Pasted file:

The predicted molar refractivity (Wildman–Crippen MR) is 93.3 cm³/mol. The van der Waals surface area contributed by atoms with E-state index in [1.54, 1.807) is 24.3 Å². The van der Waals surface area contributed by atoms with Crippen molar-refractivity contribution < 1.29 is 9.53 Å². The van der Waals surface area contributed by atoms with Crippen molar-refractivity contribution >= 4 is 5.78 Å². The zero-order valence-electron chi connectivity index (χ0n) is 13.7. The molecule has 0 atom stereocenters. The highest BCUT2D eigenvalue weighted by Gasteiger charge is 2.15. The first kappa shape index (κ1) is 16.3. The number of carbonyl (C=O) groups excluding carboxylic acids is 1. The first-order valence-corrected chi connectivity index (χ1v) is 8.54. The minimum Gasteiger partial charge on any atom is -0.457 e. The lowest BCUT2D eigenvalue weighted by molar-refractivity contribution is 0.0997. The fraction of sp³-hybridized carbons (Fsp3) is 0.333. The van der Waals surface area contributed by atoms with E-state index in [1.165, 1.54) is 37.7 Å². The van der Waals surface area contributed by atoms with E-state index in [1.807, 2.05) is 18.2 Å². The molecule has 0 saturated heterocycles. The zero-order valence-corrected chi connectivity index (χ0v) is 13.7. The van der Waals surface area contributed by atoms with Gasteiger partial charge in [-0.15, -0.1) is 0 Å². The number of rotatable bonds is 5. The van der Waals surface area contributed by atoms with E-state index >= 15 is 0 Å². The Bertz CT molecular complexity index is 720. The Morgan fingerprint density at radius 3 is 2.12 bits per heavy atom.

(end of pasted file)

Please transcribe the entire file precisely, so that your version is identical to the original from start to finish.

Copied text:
The predicted molar refractivity (Wildman–Crippen MR) is 93.3 cm³/mol. The van der Waals surface area contributed by atoms with E-state index in [1.54, 1.807) is 24.3 Å². The van der Waals surface area contributed by atoms with Crippen molar-refractivity contribution < 1.29 is 9.53 Å². The van der Waals surface area contributed by atoms with Crippen molar-refractivity contribution >= 4 is 5.78 Å². The zero-order valence-electron chi connectivity index (χ0n) is 13.7. The molecule has 0 atom stereocenters. The highest BCUT2D eigenvalue weighted by Gasteiger charge is 2.15. The first kappa shape index (κ1) is 16.3. The number of carbonyl (C=O) groups excluding carboxylic acids is 1. The first-order valence-corrected chi connectivity index (χ1v) is 8.54. The minimum Gasteiger partial charge on any atom is -0.457 e. The lowest BCUT2D eigenvalue weighted by molar-refractivity contribution is 0.0997. The fraction of sp³-hybridized carbons (Fsp3) is 0.333. The van der Waals surface area contributed by atoms with E-state index in [1.165, 1.54) is 37.7 Å². The van der Waals surface area contributed by atoms with E-state index in [1.807, 2.05) is 18.2 Å². The molecule has 0 saturated heterocycles. The zero-order valence-corrected chi connectivity index (χ0v) is 13.7. The van der Waals surface area contributed by atoms with Gasteiger partial charge in [-0.15, -0.1) is 0 Å². The number of rotatable bonds is 5. The van der Waals surface area contributed by atoms with E-state index >= 15 is 0 Å². The Bertz CT molecular complexity index is 720. The Morgan fingerprint density at radius 3 is 2.12 bits per heavy atom.